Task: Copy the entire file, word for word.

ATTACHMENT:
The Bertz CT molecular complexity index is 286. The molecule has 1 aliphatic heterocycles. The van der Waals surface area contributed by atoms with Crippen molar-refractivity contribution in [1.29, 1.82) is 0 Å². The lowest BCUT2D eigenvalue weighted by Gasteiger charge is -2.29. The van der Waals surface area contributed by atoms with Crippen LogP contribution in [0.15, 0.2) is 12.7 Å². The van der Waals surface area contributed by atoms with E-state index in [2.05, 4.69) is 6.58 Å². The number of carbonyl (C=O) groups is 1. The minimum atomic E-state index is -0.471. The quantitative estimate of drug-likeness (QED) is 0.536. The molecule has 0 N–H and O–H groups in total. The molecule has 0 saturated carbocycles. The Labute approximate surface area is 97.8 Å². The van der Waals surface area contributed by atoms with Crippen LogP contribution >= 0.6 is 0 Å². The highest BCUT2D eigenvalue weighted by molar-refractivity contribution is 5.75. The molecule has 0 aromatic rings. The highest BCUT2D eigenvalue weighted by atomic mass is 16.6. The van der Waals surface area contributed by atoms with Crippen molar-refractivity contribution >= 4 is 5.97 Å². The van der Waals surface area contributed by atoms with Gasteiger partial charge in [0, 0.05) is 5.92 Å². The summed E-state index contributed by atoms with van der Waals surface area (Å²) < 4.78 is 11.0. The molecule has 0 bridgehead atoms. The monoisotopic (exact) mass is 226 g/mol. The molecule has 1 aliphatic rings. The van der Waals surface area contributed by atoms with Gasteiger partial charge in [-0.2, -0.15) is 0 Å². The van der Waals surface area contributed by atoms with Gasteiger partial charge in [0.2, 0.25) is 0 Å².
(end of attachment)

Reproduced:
The Bertz CT molecular complexity index is 286. The molecule has 1 aliphatic heterocycles. The van der Waals surface area contributed by atoms with Crippen molar-refractivity contribution in [1.29, 1.82) is 0 Å². The lowest BCUT2D eigenvalue weighted by Gasteiger charge is -2.29. The van der Waals surface area contributed by atoms with Crippen LogP contribution in [0.15, 0.2) is 12.7 Å². The van der Waals surface area contributed by atoms with E-state index in [2.05, 4.69) is 6.58 Å². The number of carbonyl (C=O) groups is 1. The minimum atomic E-state index is -0.471. The quantitative estimate of drug-likeness (QED) is 0.536. The molecule has 0 N–H and O–H groups in total. The molecule has 0 saturated carbocycles. The Labute approximate surface area is 97.8 Å². The van der Waals surface area contributed by atoms with Crippen LogP contribution >= 0.6 is 0 Å². The highest BCUT2D eigenvalue weighted by molar-refractivity contribution is 5.75. The molecule has 0 aromatic rings. The highest BCUT2D eigenvalue weighted by atomic mass is 16.6. The van der Waals surface area contributed by atoms with Crippen molar-refractivity contribution >= 4 is 5.97 Å². The van der Waals surface area contributed by atoms with Gasteiger partial charge in [0, 0.05) is 5.92 Å². The summed E-state index contributed by atoms with van der Waals surface area (Å²) < 4.78 is 11.0. The molecule has 0 bridgehead atoms. The monoisotopic (exact) mass is 226 g/mol. The molecule has 1 aliphatic rings. The van der Waals surface area contributed by atoms with Gasteiger partial charge in [-0.2, -0.15) is 0 Å². The van der Waals surface area contributed by atoms with Gasteiger partial charge in [0.2, 0.25) is 0 Å².